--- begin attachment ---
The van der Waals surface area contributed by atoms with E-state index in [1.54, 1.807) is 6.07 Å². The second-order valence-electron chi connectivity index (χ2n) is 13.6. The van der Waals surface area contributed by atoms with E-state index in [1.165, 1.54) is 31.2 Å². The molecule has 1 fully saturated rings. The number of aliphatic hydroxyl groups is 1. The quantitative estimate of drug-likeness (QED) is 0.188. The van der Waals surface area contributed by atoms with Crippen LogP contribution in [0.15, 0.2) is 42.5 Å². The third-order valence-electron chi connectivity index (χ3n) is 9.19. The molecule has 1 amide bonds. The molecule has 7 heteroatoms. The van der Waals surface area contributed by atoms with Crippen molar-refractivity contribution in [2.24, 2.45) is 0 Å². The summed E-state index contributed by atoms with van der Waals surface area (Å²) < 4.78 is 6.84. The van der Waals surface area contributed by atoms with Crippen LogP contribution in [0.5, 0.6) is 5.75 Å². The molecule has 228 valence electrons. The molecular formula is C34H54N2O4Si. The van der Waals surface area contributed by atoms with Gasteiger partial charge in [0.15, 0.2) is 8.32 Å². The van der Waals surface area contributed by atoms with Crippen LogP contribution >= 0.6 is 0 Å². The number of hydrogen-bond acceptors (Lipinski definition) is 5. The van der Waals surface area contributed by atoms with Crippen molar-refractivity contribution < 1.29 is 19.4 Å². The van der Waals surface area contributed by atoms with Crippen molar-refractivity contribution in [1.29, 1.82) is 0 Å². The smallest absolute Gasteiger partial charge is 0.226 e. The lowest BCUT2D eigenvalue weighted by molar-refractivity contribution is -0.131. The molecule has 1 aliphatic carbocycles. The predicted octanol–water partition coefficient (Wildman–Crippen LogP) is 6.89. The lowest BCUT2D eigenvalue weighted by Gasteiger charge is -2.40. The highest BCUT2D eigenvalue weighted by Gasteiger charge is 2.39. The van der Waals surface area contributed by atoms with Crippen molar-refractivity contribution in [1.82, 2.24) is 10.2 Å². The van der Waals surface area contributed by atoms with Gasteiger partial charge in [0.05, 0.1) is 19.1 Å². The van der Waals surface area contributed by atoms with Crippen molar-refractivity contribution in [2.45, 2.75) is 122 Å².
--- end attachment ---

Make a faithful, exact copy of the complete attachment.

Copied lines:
The van der Waals surface area contributed by atoms with E-state index in [1.54, 1.807) is 6.07 Å². The second-order valence-electron chi connectivity index (χ2n) is 13.6. The van der Waals surface area contributed by atoms with E-state index in [1.165, 1.54) is 31.2 Å². The molecule has 1 fully saturated rings. The number of aliphatic hydroxyl groups is 1. The quantitative estimate of drug-likeness (QED) is 0.188. The van der Waals surface area contributed by atoms with Crippen LogP contribution in [0.15, 0.2) is 42.5 Å². The third-order valence-electron chi connectivity index (χ3n) is 9.19. The molecule has 1 amide bonds. The molecule has 7 heteroatoms. The van der Waals surface area contributed by atoms with Crippen molar-refractivity contribution in [2.24, 2.45) is 0 Å². The summed E-state index contributed by atoms with van der Waals surface area (Å²) < 4.78 is 6.84. The van der Waals surface area contributed by atoms with Crippen LogP contribution in [0.5, 0.6) is 5.75 Å². The molecule has 228 valence electrons. The molecular formula is C34H54N2O4Si. The van der Waals surface area contributed by atoms with Gasteiger partial charge in [0.15, 0.2) is 8.32 Å². The van der Waals surface area contributed by atoms with Crippen LogP contribution >= 0.6 is 0 Å². The number of hydrogen-bond acceptors (Lipinski definition) is 5. The van der Waals surface area contributed by atoms with Crippen molar-refractivity contribution < 1.29 is 19.4 Å². The van der Waals surface area contributed by atoms with Crippen molar-refractivity contribution in [1.29, 1.82) is 0 Å². The smallest absolute Gasteiger partial charge is 0.226 e. The lowest BCUT2D eigenvalue weighted by molar-refractivity contribution is -0.131. The molecule has 1 aliphatic carbocycles. The predicted octanol–water partition coefficient (Wildman–Crippen LogP) is 6.89. The lowest BCUT2D eigenvalue weighted by Gasteiger charge is -2.40. The highest BCUT2D eigenvalue weighted by Gasteiger charge is 2.39. The van der Waals surface area contributed by atoms with Crippen molar-refractivity contribution in [1.82, 2.24) is 10.2 Å². The van der Waals surface area contributed by atoms with Gasteiger partial charge in [0.05, 0.1) is 19.1 Å². The van der Waals surface area contributed by atoms with Crippen molar-refractivity contribution in [2.45, 2.75) is 122 Å².